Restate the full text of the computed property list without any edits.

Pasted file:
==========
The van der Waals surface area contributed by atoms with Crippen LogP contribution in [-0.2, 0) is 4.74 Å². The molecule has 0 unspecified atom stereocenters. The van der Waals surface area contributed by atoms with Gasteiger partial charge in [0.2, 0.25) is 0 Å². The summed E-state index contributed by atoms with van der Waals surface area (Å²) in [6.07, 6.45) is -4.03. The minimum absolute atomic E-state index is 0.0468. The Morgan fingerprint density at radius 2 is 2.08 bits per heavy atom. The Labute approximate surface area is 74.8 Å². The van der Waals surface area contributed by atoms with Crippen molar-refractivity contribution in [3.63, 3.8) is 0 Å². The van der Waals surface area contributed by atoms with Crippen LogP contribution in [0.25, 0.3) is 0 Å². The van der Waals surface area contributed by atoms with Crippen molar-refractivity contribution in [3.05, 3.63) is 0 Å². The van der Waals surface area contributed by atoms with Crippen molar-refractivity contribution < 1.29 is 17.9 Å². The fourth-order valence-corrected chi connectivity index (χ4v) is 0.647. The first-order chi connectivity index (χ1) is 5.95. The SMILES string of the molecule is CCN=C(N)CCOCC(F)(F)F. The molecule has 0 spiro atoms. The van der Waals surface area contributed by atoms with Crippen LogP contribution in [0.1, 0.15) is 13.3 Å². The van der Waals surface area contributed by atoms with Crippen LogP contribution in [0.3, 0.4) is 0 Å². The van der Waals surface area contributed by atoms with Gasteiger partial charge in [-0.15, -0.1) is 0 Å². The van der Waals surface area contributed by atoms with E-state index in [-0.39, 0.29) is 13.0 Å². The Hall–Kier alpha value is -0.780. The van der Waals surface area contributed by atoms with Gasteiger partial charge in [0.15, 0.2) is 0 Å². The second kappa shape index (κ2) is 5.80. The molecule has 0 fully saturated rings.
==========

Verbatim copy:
The van der Waals surface area contributed by atoms with Crippen LogP contribution in [-0.2, 0) is 4.74 Å². The molecule has 0 unspecified atom stereocenters. The van der Waals surface area contributed by atoms with Gasteiger partial charge in [0.2, 0.25) is 0 Å². The summed E-state index contributed by atoms with van der Waals surface area (Å²) in [6.07, 6.45) is -4.03. The minimum absolute atomic E-state index is 0.0468. The Morgan fingerprint density at radius 2 is 2.08 bits per heavy atom. The Labute approximate surface area is 74.8 Å². The van der Waals surface area contributed by atoms with Crippen molar-refractivity contribution in [3.63, 3.8) is 0 Å². The van der Waals surface area contributed by atoms with Crippen LogP contribution in [0.25, 0.3) is 0 Å². The van der Waals surface area contributed by atoms with Crippen molar-refractivity contribution in [3.05, 3.63) is 0 Å². The van der Waals surface area contributed by atoms with Crippen molar-refractivity contribution < 1.29 is 17.9 Å². The fourth-order valence-corrected chi connectivity index (χ4v) is 0.647. The first-order chi connectivity index (χ1) is 5.95. The SMILES string of the molecule is CCN=C(N)CCOCC(F)(F)F. The molecule has 0 spiro atoms. The van der Waals surface area contributed by atoms with Crippen LogP contribution in [0.1, 0.15) is 13.3 Å². The van der Waals surface area contributed by atoms with Crippen LogP contribution in [0.3, 0.4) is 0 Å². The van der Waals surface area contributed by atoms with Gasteiger partial charge in [-0.15, -0.1) is 0 Å². The van der Waals surface area contributed by atoms with E-state index in [-0.39, 0.29) is 13.0 Å². The Hall–Kier alpha value is -0.780. The van der Waals surface area contributed by atoms with Gasteiger partial charge in [0.15, 0.2) is 0 Å². The second kappa shape index (κ2) is 5.80. The molecule has 0 fully saturated rings.